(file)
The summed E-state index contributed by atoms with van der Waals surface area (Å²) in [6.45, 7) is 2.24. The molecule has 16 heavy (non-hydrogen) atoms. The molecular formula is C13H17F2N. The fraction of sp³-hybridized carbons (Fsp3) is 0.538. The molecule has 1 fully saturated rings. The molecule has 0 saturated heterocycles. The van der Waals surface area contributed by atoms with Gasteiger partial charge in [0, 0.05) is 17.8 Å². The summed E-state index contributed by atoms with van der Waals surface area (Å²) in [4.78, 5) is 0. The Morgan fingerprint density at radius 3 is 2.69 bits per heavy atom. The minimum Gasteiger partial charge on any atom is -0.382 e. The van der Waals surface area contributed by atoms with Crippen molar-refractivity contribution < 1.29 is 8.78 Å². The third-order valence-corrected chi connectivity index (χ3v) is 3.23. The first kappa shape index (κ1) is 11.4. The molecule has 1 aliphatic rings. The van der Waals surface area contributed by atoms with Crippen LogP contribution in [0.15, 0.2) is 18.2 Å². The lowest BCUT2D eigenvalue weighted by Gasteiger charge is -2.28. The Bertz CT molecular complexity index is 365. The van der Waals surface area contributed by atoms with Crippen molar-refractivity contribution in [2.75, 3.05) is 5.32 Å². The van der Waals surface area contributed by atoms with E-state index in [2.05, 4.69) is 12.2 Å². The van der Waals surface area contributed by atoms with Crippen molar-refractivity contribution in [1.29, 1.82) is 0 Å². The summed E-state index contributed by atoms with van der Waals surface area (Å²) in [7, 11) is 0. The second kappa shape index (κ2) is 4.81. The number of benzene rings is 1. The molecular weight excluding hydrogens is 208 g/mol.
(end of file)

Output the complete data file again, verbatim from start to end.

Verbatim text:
The summed E-state index contributed by atoms with van der Waals surface area (Å²) in [6.45, 7) is 2.24. The molecule has 16 heavy (non-hydrogen) atoms. The molecular formula is C13H17F2N. The fraction of sp³-hybridized carbons (Fsp3) is 0.538. The molecule has 1 fully saturated rings. The molecule has 0 saturated heterocycles. The van der Waals surface area contributed by atoms with Gasteiger partial charge in [0, 0.05) is 17.8 Å². The summed E-state index contributed by atoms with van der Waals surface area (Å²) in [4.78, 5) is 0. The Morgan fingerprint density at radius 3 is 2.69 bits per heavy atom. The minimum Gasteiger partial charge on any atom is -0.382 e. The van der Waals surface area contributed by atoms with Crippen molar-refractivity contribution < 1.29 is 8.78 Å². The third-order valence-corrected chi connectivity index (χ3v) is 3.23. The first kappa shape index (κ1) is 11.4. The molecule has 1 aliphatic rings. The van der Waals surface area contributed by atoms with Crippen LogP contribution in [0.15, 0.2) is 18.2 Å². The lowest BCUT2D eigenvalue weighted by Gasteiger charge is -2.28. The Bertz CT molecular complexity index is 365. The van der Waals surface area contributed by atoms with Crippen molar-refractivity contribution in [2.75, 3.05) is 5.32 Å². The van der Waals surface area contributed by atoms with E-state index in [2.05, 4.69) is 12.2 Å². The van der Waals surface area contributed by atoms with Crippen molar-refractivity contribution in [1.29, 1.82) is 0 Å². The summed E-state index contributed by atoms with van der Waals surface area (Å²) in [7, 11) is 0. The second kappa shape index (κ2) is 4.81. The number of benzene rings is 1. The molecular weight excluding hydrogens is 208 g/mol.